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RAID Controler and HDD setup q's

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September 25, 2007 9:14:20 PM

I would like to set up a RAID 0 with a separate independent backup drive. Would a controller have that option?

Is it possible to have this setup?
1 Small Fast HDD with just the OS on it
1 Larger Fast HDD with designated software on it, like games,
1 Large HDD for basic storage, pics, music


September 26, 2007 10:20:08 PM

Yes, but that's not RAID. For RAID you buy a matched pair of medium to fast drives. You then setup a RAID 0 of 2x size of drive. You can then setup a primary partition of 50 - 60 Gb for the OS ans an extended partition of the res, which you can set up as 1 or 2 Logical drives for storage.

Mike.
September 27, 2007 9:32:14 PM

Ok when i posted that i was a RIAD noob. Ive been reading for 2 days, also bought the latest issue of maximumPC. It has a good article about RAID and performance gains. Im now between RAID 5 using 3 raptors and a controler. Or going RAID 0 with 2 raptors using my onboard. The only thing is if i went RAID 0 could i have a separate (probibly external) HDD to backup the RAID 0 data.
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a b G Storage
September 28, 2007 10:51:14 PM

Hey Rasta Mon,
It depends on your usage. Are you setting up a server? If so, then a raid 5 might be a good idea. If you are looking to make a good gaming setup I would recommend the raid 0 plus storage drive.

Raid 5 originally seems like a good idea for gaming, since it has the quickest read speeds of all the raids. However, with 3 drives (and the parity spread across all drives), this means more overall ACCESS time, which is bad for gaming. Just think of how long your levels would take to load if you had to wait for the computer to access all 3 drives.

You are going to get the best gaming performance from a raid 0 setup. Raid 0 is a terrible idea for a server, because if one drive fails you lose the whole array. Not only that, but you get half data capacity. If you have 2 500Gb drives, you'll only have 500Gb total drive space in raid 0.
But like I said, you will get the zippiest performance this way.

This is why you will see many people with a 3rd drive, usually not a raptor. This other drive will be used for backing up the data you don't want to lose if one of the discs in your raid array fails. Usually not a raptor because people are more interested in Gb/dollar ratio. A nice, fat drive that won't get too hot because it is just sitting there until needed.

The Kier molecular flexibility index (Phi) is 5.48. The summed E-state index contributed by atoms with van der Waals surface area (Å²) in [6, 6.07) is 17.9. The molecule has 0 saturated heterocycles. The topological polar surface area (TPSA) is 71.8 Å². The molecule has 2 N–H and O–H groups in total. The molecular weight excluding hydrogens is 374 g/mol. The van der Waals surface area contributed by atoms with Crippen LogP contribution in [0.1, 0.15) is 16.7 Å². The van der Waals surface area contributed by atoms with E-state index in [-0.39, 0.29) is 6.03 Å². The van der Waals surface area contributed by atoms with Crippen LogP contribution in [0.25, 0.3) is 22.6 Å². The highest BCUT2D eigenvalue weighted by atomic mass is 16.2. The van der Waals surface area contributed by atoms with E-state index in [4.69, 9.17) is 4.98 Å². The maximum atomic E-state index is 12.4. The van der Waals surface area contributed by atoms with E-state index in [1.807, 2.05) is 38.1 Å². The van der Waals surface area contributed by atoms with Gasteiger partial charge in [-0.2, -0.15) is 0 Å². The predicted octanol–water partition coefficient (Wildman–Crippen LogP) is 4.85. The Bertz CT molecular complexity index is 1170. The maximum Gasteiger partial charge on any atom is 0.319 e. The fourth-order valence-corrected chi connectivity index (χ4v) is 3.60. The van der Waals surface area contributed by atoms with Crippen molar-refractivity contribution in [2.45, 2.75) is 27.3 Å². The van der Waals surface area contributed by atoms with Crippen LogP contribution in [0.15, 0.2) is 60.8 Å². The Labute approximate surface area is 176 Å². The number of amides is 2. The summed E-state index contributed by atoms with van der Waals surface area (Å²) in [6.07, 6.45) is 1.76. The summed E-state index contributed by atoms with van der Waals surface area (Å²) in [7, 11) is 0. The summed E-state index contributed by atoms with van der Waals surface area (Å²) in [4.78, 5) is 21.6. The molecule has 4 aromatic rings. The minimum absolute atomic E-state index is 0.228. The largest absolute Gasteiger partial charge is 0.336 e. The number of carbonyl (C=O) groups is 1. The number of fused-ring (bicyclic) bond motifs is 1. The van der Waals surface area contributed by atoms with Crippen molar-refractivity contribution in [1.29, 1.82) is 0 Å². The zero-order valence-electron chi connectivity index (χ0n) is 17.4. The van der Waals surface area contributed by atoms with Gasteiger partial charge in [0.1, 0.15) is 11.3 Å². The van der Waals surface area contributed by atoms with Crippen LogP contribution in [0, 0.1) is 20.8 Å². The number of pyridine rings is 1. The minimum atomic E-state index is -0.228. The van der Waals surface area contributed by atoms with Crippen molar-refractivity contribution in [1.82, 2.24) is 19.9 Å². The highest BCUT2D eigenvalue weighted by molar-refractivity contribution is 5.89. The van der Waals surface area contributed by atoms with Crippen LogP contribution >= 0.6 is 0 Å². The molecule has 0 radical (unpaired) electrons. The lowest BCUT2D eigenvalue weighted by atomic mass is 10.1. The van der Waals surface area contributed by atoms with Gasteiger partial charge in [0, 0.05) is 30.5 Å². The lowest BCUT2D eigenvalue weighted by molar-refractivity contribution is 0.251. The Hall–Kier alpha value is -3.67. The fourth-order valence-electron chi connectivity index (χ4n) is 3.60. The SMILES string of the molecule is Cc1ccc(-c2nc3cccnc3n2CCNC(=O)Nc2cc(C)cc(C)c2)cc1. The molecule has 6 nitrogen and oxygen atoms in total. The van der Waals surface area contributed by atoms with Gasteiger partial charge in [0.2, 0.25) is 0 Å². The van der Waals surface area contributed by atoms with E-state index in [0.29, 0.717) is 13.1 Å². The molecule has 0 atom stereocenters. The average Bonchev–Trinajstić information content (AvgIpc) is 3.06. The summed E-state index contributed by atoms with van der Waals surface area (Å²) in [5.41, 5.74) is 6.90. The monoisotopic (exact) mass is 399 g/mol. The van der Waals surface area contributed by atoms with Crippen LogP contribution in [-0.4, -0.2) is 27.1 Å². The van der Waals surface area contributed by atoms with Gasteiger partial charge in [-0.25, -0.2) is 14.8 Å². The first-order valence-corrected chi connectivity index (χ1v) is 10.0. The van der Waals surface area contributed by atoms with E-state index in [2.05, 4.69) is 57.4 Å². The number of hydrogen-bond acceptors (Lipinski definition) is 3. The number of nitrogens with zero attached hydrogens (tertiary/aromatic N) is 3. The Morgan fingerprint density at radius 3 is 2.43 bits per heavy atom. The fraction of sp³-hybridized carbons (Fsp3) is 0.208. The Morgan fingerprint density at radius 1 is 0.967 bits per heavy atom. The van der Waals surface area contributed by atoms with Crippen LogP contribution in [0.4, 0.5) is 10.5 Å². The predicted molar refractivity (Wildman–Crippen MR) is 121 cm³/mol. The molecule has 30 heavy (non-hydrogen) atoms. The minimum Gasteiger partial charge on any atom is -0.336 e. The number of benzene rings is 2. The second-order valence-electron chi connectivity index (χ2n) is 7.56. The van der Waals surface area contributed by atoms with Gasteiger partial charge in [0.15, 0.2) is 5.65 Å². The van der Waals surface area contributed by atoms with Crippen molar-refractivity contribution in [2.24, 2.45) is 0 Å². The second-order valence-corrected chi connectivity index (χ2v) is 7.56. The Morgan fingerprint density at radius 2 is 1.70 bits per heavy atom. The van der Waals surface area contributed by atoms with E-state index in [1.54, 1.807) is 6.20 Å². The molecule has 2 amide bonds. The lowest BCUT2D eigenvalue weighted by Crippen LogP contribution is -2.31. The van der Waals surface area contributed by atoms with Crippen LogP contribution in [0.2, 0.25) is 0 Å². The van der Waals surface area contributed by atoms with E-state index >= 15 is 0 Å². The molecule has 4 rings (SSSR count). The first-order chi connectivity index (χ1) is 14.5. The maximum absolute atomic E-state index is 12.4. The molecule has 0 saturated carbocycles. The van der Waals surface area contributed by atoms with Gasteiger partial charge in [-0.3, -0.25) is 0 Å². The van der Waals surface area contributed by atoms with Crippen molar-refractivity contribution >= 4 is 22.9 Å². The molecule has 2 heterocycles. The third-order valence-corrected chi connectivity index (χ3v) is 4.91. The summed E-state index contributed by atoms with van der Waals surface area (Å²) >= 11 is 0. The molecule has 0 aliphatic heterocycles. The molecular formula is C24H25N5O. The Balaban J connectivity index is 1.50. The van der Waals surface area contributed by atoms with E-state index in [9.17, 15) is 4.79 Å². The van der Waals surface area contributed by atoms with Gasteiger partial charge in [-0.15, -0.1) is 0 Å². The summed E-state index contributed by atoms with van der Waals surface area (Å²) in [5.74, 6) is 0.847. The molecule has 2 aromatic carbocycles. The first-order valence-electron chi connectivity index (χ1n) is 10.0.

For my latest build, I originally wanted to do a raid 5. I decided against it based on this information, which I garnered through various web resources, forums, and magazines.
It is a very simplistic explanation, and can probably be picked apart if anyone so chooses, but it gives you a general idea of the strengths and weaknesses of raid5 vs raid 0.

Don't do raid 5, boombaclod

(don't know how to spell that, but that is how it sounds.)
:) 

oh yeah, I also will be getting an external for backups. That should work with any setup, raid or not.
September 30, 2007 12:33:58 AM

buzznut said:
You are going to get the best gaming performance from a raid 0 setup. Raid 0 is a terrible idea for a server, because if one drive fails you lose the whole array. Not only that, but you get half data capacity. If you have 2 500Gb drives, you'll only have 500Gb total drive space in raid 0.
But like I said, you will get the zippiest performance this way.


No. RAID 0 gives you the combined space of the drives. A RAID 0 comprised of 2 500GB drives will give you a 1TB volume.

RAID 1 (mirroring) gives you half the space. 2 500GB drives in a RAID 1 gives you a 500GB volume, and the ability to lose either drive without losing any data.

RAID 0 does not necessarily give the fastest gaming performance (or necessarily the fastest performance in other applications). RAID 0's speed is highly application dependent.
October 4, 2007 11:21:15 PM

Should i use a controller or use the onboard RAID on my ASUS P5K3
!